VOICE OVER RATES: Is your voice only worth a happy meal?

(( we're talking about it also on our facebook group ))

There needs to be a standard rate for voice actors when doing local/regional/national spots. Far too often I am seeing talent sell themselves short when working as independents. I am talking $75, $55, and $35 for fully produced spots! Are you crazy!!!

You should get $100 just to sneeze on the recording.

What bothers me is that I'm seeing others sell produced spots for the same amount or close to it. At the absolute lowest I would start at $200 (local) for voice only for anything :15 & under, and double it (at least) for a produced spot. Trust me, it'll make both you and the client swallow a few times in the beginning, but then, the client will understand that it costs to be the boss, and you will eventually realize that it was partly your creativity that drove the masses into the event, establishment or sold the product. Why ruin your voice for cheap??

When I personally charge $600 for a produced spot, I will take half down before starting along with a simple, written agreement.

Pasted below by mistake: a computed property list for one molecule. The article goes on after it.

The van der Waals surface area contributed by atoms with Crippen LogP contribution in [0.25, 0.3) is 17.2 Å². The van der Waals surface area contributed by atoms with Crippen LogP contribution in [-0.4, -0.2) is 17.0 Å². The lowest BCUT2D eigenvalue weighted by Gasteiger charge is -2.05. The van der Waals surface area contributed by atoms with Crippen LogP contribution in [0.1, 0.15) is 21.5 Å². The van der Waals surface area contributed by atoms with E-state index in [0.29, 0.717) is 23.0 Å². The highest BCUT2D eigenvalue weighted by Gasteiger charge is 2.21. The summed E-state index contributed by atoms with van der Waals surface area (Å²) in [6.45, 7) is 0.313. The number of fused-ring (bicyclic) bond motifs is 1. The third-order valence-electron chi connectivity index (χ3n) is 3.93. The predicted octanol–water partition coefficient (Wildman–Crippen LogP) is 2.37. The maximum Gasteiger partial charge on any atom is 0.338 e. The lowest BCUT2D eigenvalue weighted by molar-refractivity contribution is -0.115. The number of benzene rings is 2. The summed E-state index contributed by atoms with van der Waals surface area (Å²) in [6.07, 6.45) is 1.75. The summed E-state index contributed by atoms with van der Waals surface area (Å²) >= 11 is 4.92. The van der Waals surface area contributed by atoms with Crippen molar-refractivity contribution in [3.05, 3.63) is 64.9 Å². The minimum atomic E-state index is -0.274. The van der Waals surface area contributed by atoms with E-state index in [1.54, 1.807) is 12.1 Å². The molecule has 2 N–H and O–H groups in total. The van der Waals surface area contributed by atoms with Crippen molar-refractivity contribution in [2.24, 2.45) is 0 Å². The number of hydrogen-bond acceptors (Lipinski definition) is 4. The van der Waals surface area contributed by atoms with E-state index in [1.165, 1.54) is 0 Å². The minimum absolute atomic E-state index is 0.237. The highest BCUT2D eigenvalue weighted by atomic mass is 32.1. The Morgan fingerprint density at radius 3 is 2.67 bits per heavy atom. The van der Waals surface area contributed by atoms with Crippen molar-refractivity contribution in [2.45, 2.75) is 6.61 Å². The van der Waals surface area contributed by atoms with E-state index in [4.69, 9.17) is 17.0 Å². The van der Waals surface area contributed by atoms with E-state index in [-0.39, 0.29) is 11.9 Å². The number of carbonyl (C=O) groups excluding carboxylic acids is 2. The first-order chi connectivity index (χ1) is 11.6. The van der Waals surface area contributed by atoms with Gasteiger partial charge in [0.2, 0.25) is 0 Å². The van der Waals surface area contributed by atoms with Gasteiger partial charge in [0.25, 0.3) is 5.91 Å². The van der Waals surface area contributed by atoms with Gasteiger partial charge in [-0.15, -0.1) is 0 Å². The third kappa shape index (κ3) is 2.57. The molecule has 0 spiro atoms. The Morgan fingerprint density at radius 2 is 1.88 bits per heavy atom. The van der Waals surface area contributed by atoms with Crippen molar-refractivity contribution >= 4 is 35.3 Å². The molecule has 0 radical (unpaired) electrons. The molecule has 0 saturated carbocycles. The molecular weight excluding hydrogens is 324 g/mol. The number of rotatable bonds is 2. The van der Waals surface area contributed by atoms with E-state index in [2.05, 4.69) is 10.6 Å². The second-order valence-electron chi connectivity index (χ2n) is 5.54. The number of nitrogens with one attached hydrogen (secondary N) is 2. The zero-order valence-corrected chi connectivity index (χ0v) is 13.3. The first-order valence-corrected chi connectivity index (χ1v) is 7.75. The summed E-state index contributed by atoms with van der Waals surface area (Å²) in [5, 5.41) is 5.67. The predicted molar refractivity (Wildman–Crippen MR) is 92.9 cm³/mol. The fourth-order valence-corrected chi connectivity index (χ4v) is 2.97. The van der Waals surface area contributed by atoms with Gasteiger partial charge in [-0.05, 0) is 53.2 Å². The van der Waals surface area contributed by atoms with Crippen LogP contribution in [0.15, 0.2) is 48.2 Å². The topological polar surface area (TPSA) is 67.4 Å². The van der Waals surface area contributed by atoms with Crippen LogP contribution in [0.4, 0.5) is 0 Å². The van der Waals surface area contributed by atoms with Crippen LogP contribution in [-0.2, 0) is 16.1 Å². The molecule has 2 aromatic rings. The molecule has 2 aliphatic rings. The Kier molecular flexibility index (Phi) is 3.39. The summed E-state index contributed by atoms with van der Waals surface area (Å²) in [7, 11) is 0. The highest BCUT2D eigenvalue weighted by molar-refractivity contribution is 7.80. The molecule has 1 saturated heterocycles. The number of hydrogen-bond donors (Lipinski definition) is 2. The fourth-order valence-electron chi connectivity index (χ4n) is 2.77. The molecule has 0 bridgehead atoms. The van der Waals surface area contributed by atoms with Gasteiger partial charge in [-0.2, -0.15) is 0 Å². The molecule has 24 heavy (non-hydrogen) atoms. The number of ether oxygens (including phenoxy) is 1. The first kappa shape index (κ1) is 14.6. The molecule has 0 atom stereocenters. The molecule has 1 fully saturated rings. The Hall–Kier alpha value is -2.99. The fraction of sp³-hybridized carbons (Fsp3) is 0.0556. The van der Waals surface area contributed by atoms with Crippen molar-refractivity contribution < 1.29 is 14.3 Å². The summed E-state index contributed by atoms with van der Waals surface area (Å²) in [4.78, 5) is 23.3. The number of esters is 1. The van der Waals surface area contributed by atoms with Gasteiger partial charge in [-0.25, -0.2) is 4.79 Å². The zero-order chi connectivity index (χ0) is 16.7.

This way you're not waiting to get a jump, and left holding a doggie bag from the fast food joint, while the clients drives off in his CL-Class from a fine dinner atop the tallest building in town.


I'd love for you to honestly share your rates below, and maybe others can offer suggestions to squeeze the extra dollar from the client...

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Comment by judy kameny on February 26, 2011 at 11:04am
Thanks, Joe!
Comment by Joe Van Riper on February 25, 2011 at 5:02pm
I doubt that you brought it about with your response.  Consider;  you acted very professionally in your reply and didn't try to play any games.  Therefore, the job most likely went away for one of two reasons: Either the client really did pull the rug out from under prior planning, or somebody over there is hiding their real reasons from you... very unprofessional. Either way, you are probably better off. Respect is a two-way street. Good luck with the next one....
Comment by judy kameny on February 25, 2011 at 1:10pm
Thanks, Joe.  I did just that, and was sure to be diplomatic about the way I worded it, explaining that although it's less than my usual rate, it would be fine for this project since I'd be happy to work with him.  A short time later he came back and although he was very nice about it, he said that "unfortunately the client has decided to go in a different direction."  Wondering if I shot myself in the foot, or if it was just coincidence, since I know that this happens all the time anyway.